Utility, Development, and Practice: The Learning Curve of Clinical Practice Guidelines

By Kelly Walkovich, MD, and Valerie Castle, MD

As pediatric oncologists, we are accustomed with working within the boundaries of extensive patient care protocols. In fact, the backbone of success in pediatric cancer treatment is largely due to strict adherence to and cooperation with protocol-driven care. But although many clinicians are familiar with protocol-driven care, they’re often hesitant, if not downright resistant, to adopt clinical practice guidelines (CPGs) for general care.

So why create CPGs? We believe they help us to meet multiple goals:

  • to provide evidence-based, expert-opinion sourced patient care that is current, reliable, and institution-appropriate
  • to educate the nurses, residents, fellows, and faculty who make up the patient care team
  • to unify care practices and minimize parental and staff confusion/disgruntlement
  • to improve efficiencies and reduce costs where possible
  • to improve quality and maximize safe care practices
  • to establish a reliable platform for high-quality clinical research.

In short, the CPGs are designed to enhance better patient care, better education, better patient satisfaction, and better clinical research.

To develop a successful CPG, it’s important first to identify needs for guidelines that resonate with clinicians, such as common clinical entities or, at the other end of the spectrum, rare clinical scenarios that require emergent care. Needs might be created by unnecessary practitioner difference or complex care scenarios involving multiple services and/or team members. Needs also can emerge in recognized system flaws (often triggered by “near misses” or unintended outcomes) or opportunities for cost-effectiveness.

After identifying a need, take these steps to ensure the success of the CPG and avoid common roadblocks:

Involve all stakeholders, particularly the non-physician staff such as pharmacy, nurses, clerks, and specialty lab directors. Their input invariably improves the product and allows for efficiencies and cost containment that providers may not always appreciate.

Identify a lead editor/author who will serve as the champion for each CPG, and who is responsible for coordinating meetings, facilitating discussion, and drafting or updating the actual CPG document.

Use a standardized CPG template; this can greatly expedite the writing process and improve content quality.

Have the entire primary clinical group review and update the CPGs; after all, they will be using the document to guide care and implementation.

Educate all staff — nurses, residents, clerks, fellows, faculty, pharmacists, and so forth — who will be involved in providing care according to the guidelines,  as well as patients and families affected by changes in care practice. This is a critical step in successful implementation.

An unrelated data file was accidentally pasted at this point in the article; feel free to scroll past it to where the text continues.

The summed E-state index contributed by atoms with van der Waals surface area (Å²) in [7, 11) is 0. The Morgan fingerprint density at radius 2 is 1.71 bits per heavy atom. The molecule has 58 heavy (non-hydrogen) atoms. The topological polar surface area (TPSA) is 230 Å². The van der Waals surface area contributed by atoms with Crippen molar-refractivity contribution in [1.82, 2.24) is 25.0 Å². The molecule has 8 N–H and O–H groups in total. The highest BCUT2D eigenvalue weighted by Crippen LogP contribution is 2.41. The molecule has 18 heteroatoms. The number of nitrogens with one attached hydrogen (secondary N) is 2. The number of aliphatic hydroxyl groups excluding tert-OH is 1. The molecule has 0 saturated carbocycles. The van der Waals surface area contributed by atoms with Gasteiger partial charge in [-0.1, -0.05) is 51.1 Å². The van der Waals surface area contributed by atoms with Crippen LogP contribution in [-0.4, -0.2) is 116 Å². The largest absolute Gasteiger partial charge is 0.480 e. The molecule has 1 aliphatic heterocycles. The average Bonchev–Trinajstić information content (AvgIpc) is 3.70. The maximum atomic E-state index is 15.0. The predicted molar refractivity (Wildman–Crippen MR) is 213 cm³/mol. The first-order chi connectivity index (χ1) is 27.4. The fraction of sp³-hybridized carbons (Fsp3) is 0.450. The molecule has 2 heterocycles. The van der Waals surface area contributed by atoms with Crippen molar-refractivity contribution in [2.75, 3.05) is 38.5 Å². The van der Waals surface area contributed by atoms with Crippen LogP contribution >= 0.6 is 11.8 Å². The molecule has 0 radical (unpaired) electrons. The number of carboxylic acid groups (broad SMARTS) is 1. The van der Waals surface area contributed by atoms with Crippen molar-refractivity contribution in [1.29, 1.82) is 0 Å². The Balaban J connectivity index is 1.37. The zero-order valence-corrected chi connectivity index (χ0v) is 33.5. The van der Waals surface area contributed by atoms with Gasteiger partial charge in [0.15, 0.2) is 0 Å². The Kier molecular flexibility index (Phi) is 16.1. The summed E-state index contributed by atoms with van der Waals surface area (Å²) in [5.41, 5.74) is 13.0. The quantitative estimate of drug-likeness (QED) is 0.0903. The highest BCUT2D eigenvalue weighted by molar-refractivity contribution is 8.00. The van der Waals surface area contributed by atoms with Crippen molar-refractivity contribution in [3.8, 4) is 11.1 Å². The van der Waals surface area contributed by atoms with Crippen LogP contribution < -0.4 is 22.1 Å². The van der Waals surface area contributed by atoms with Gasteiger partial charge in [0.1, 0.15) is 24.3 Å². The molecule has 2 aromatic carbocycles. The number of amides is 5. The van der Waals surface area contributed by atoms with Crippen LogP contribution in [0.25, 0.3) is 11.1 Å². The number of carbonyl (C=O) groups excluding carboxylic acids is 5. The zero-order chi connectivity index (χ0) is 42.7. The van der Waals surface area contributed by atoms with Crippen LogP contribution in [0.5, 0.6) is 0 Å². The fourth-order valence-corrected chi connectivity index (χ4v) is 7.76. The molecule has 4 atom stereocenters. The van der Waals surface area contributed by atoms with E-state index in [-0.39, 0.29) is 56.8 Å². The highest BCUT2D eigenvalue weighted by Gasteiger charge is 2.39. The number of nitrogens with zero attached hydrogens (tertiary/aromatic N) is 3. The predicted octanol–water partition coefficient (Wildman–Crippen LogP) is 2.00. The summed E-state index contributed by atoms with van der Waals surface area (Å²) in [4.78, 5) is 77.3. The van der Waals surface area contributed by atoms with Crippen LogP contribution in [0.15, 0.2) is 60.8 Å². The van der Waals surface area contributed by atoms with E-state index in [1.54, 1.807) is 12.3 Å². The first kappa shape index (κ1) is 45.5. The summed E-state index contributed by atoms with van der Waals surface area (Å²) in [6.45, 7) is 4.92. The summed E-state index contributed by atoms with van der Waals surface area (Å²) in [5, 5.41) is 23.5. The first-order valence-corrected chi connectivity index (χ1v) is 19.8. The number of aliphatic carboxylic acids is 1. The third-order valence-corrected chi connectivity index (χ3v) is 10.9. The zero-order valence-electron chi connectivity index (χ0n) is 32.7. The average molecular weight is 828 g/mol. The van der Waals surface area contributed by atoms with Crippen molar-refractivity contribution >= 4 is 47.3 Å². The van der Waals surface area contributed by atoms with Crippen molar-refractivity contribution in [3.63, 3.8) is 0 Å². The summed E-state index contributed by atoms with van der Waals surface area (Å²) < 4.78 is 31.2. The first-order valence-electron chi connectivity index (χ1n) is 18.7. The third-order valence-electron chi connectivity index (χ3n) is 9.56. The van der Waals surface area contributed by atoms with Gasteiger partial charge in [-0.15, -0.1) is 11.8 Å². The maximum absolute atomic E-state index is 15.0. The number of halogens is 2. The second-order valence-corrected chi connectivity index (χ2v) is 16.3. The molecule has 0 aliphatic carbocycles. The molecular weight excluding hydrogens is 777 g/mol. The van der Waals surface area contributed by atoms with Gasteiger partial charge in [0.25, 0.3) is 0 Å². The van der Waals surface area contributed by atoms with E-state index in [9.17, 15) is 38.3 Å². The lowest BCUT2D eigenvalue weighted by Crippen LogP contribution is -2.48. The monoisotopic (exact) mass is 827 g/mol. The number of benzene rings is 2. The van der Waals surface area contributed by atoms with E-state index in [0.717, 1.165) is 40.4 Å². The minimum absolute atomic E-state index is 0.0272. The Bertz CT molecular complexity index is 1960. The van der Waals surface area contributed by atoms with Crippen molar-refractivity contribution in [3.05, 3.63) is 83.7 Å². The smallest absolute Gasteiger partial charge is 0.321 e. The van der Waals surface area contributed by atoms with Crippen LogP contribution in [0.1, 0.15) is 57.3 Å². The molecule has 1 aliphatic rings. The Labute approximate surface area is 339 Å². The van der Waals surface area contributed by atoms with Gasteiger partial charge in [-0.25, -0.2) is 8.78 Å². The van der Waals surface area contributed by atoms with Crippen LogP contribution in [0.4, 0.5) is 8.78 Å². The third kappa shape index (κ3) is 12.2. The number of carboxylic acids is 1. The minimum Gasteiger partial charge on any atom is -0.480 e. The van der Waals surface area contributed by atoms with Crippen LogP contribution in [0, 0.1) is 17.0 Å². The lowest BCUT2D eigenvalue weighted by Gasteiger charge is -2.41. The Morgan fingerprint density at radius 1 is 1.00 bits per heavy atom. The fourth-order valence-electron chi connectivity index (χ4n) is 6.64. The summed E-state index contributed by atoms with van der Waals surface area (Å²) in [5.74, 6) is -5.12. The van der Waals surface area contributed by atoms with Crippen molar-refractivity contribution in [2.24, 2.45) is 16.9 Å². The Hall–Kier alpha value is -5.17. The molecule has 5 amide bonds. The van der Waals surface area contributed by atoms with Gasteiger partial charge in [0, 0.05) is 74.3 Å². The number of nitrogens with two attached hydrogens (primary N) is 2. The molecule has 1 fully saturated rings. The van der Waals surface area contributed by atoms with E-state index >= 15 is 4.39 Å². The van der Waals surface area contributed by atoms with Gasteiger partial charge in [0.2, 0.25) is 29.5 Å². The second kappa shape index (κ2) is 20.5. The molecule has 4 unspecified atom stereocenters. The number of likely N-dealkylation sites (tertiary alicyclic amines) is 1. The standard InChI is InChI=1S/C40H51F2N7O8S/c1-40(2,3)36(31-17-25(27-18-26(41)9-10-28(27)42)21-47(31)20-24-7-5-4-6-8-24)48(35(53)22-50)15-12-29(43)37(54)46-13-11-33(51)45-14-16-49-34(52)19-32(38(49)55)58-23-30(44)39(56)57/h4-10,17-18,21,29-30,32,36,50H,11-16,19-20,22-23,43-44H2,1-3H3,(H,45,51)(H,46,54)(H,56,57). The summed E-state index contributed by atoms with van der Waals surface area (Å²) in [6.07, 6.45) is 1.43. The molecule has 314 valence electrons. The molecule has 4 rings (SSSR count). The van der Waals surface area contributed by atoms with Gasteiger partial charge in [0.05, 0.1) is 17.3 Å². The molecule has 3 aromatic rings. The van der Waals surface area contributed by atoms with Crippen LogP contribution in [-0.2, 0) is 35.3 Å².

In 2010, C. S. Mott Children’s Hospital at the University of Michigan Health System embarked on a new strategic plan that included the following commitment from all service lines and providers:

Research evidence will guide our care; without evidence we support clinical trial development. In the absence of evidence, our practitioners will practice best available and economically appropriate care, according to internally agreed-upon practice standards.

And the charge was simply put:

Each service line and specialty will develop clinical practice guidelines for the disease states of the patients they serve. Through the adoption of these CPGs, unnecessary practice differences will be eliminated.

To date, we have developed more than 180 clinical care guidelines, a number of which address major medical problems that cross service disciplines, for example: Care of Indwelling Catheters, Management of Fever in Immunocompromised Hosts, and Safe Use of Contrast Medium in Patients with Impaired Renal Function, to name just a few.  Our current efforts are focused on evaluating practice deviations from care guidelines and barriers to effective implementation.

Although early in our process, we have learned that CPGs survive scrutiny and prove useful when end-user acceptance is secured early; the CPG addresses high-risk care decision making; the document is easily accessible online with concise, practical, and current information; and, through service collaboration, helps to relieve non-medical barriers to care. We believe the development of clinical practice guidelines will grow as providers, trainees, staff, and health system leadership experience CPGs as a mechanism to foster care collaboration and improve care outcomes; and will embrace CPGs as vehicles for quality improvement efforts and clinical research opportunities.

—Valerie P. Castle, MD, is Ravitz Professor of Pediatrics, Professor and Chair, Department of Pediatrics and Communicable Diseases, and Pediatrician-in-Chief, C. S. Mott Children’s Hospital University of Michigan Health System. She can be reached at vcastle@med.umich.edu.

—Kelly Walkovich, MD, is a pediatric oncologist/hematologist at C. S. Mott Children’s Hospital. She can be reached at kwalkovi@med.umich.edu.

0 thoughts on “Utility, Development, and Practice: The Learning Curve of Clinical Practice Guidelines

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